All posts filed under “Gadgets

Some interesting projects (Part 2)

Some interesting projects (Part 2)

Following on from Part 1, here are a couple more very interesting student projects linking design and behaviour. This time, both involve providing feedback on the impact or costs of everyday behaviours in order to get people to think. Tim Holley’s Tio project, developed in […]

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Some interesting projects (Part 1)

Some interesting projects (Part 1)

I’ve come across some interesting student projects at various shows and exhibitions this summer, some of which address the relationship between design and people’s behaviour in different situations, and some of which explicitly aim to influence what people do and think. Here’s a selection (Part […]

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Angular measure

Angular measure

A few years ago I went to a talk at the RCA by Alex Lee, president of OXO International. Apart from a statistic about how many bagel-slicing finger-chopping accidents happen each year in New York city, what stuck in my mind were the angled measuring […]

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Exploiting the desire for order

Exploiting the desire for order

I met a lot of remarkable people in Finland, and some of them – they know who they are – have given me a lot to think about, in a good way, about lots of aspects of life, psychology and its relation to design. Thanks […]

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Lights reminding you to turn things off

Lights reminding you to turn things off

Duncan Drennan, who writes the very thoughtful Art of Engineering blog, notes something extremely interesting: standby lights, if they’re annoying/visible enough, can actually motivate users to switch the device off properly: Our DVD player has (to me) the most irritating standby light that I have […]

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Full, tilt

Full, tilt

Jan Hoekstra’s Balancing Bowls for Royal VKB (via Boing Boing) are an interesting ‘portion control/guidance’ solution – as Cory Doctorow puts it: The tilt is tiny, all of 3 degrees, and the net effect is very satisfying — you gradually add snacks to the “light” […]

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Do you really need to print that?

Do you really need to print that?

This is not difficult to do, once you know how. Of course, it’s not terribly useful, since a) most people don’t read the display on a printer unless an error occurs, or b) you’re only likely to see it once you’ve already sent something to […]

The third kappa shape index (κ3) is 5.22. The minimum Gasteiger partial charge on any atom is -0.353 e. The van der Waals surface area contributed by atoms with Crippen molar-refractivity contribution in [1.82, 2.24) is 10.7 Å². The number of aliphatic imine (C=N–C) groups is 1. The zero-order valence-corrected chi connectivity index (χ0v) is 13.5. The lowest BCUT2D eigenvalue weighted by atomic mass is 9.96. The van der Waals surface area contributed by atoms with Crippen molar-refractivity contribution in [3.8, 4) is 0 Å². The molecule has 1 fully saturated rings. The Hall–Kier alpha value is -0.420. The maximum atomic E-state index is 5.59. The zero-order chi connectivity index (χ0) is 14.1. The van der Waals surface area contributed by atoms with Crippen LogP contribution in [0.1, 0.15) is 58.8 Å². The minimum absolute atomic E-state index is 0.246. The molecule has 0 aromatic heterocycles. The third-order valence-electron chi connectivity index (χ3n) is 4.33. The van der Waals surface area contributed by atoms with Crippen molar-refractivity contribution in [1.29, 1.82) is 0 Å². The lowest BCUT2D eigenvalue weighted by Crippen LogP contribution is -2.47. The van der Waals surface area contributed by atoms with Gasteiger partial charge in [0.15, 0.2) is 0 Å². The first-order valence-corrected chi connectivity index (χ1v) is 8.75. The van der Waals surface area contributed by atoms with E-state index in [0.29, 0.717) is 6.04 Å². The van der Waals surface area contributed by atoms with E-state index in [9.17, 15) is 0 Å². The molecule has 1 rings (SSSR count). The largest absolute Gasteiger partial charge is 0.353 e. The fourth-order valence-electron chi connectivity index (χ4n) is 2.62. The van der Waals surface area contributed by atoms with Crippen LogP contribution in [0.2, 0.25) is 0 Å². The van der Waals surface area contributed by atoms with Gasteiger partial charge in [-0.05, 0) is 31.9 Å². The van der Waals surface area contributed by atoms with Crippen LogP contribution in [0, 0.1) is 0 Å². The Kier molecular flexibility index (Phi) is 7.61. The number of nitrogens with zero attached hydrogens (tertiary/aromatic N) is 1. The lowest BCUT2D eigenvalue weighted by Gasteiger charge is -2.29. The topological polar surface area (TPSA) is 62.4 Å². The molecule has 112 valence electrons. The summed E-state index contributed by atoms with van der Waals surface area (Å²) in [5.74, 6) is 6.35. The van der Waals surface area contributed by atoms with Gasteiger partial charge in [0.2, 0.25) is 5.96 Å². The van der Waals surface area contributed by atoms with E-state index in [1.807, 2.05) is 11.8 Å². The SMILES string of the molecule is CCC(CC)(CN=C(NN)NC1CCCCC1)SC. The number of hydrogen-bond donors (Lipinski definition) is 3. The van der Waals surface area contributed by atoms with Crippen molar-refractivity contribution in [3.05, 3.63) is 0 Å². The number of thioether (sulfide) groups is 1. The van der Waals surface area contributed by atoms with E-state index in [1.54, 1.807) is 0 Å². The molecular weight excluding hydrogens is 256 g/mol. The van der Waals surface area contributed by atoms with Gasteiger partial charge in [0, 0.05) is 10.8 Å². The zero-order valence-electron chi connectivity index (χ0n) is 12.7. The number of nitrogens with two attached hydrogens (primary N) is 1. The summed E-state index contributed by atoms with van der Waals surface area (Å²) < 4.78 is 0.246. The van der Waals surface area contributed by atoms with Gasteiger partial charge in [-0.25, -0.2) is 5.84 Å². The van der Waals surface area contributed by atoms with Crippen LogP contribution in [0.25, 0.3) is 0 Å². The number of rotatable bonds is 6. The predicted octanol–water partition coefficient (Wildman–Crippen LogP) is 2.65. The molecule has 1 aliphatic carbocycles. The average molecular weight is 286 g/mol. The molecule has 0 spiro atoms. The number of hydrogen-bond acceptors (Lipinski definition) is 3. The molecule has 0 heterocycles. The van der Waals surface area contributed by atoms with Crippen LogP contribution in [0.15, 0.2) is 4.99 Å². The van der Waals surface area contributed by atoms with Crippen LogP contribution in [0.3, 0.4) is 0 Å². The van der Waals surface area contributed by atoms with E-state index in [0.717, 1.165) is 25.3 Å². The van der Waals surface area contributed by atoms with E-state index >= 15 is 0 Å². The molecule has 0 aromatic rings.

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Water on the membrane

Water on the membrane

The Cranfield/Electrolux Smart Sink – photo from Trespassers by Ed van Hinte and Conny Bakker. Ten years ago, teams from Cranfield University and Electrolux Industrial Design collaborated on an ‘eco-kitchen’, a family of related concepts for a kitchen of the future. Part of the intention […]

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Biting Apple

Biting Apple

Interesting to see the BBC’s summary of the current iPhone update story: “Apple issues an update which damages iPhones that have been hacked by users”. I’m not sure that’s quite how Apple’s PR people would have put it, but it’s interesting to see that whoever […]

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On the level

On the level

A tilt-detector from this 1984 US patent, with intended application on a packing box. The liquid detection stickers in mobile phones, which allow manufacturers and retailers to ascertain if a phone has got wet, and thus reject warranty claims (whether judiciously/appropriately or not), seem to […]

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Dishonourable discharge?

Dishonourable discharge?

Long overdue, I’m currently reading Bruce Schneier‘s excellent Beyond Fear, and realising that in many ways, security thinking overlaps with architectures of control: the goal of so many systems is to control users’ behaviour or to deny the user the ability to perform certain actions. […]

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Making energy use visible

Making energy use visible

Photos courtesy of Harry Ward We’ve looked recently at water taps with meters built in, the thinking being the ‘speedometer’ approach to shaping users’ behaviour – making users aware of the scale/rate/level of some activity should cause them to adjust that behaviour. A number of […]

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Another charging opportunity?

Another charging opportunity?

Last month, an Apple patent application was published describing a method of “Protecting electronic devices from extended unauthorized use” – effectively a ‘charging rights management’ system. New Scientist and OhGizmo have stories explaining the system; while the stated intention is to make stolen devices less […]

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Smile, you’re on Countermanded Camera

Smile, you’re on Countermanded Camera

Image from Miquel Mora’s website We’ve looked before at a number of technologies and products aimed at ‘preventing’ photography and image recording in some way, from censoring photographs of ‘copyrighted content’ and banknotes, to Georgia Tech’s CCD-flooding system. Usually these systems are about locking out […]

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Changing behaviour: water meter taps

Changing behaviour: water meter taps

Three student projects on show at Made in Brunel earlier this month took the idea of moving the function of a water meter to the tap (faucet) itself, to act as a ‘speedometer‘ and thus encourage users to reduce their water usage (or wastage). The […]

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